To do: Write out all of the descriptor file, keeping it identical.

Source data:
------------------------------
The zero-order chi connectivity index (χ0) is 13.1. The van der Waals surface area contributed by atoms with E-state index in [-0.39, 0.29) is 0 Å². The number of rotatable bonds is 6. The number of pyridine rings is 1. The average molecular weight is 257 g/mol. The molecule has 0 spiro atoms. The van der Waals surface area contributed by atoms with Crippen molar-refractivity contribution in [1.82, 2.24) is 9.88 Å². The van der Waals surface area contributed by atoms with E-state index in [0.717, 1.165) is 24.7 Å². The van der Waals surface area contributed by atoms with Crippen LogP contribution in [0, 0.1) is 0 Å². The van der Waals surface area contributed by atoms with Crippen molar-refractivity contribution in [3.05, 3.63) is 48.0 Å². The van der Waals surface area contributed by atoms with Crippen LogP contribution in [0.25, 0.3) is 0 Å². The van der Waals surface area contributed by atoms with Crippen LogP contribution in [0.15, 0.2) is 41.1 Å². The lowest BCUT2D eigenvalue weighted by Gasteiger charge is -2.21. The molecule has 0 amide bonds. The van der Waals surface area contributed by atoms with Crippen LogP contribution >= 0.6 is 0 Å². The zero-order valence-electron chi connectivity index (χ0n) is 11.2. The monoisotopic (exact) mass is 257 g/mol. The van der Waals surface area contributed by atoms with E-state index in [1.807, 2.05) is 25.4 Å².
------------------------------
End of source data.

The zero-order chi connectivity index (χ0) is 13.1. The van der Waals surface area contributed by atoms with E-state index in [-0.39, 0.29) is 0 Å². The number of rotatable bonds is 6. The number of pyridine rings is 1. The average molecular weight is 257 g/mol. The molecule has 0 spiro atoms. The van der Waals surface area contributed by atoms with Crippen molar-refractivity contribution in [1.82, 2.24) is 9.88 Å². The van der Waals surface area contributed by atoms with E-state index in [0.717, 1.165) is 24.7 Å². The van der Waals surface area contributed by atoms with Crippen LogP contribution in [0, 0.1) is 0 Å². The van der Waals surface area contributed by atoms with Crippen molar-refractivity contribution in [3.05, 3.63) is 48.0 Å². The van der Waals surface area contributed by atoms with Crippen LogP contribution in [0.25, 0.3) is 0 Å². The van der Waals surface area contributed by atoms with Crippen LogP contribution in [0.15, 0.2) is 41.1 Å². The lowest BCUT2D eigenvalue weighted by Gasteiger charge is -2.21. The molecule has 0 amide bonds. The van der Waals surface area contributed by atoms with Crippen LogP contribution >= 0.6 is 0 Å². The zero-order valence-electron chi connectivity index (χ0n) is 11.2. The monoisotopic (exact) mass is 257 g/mol. The van der Waals surface area contributed by atoms with E-state index in [1.807, 2.05) is 25.4 Å².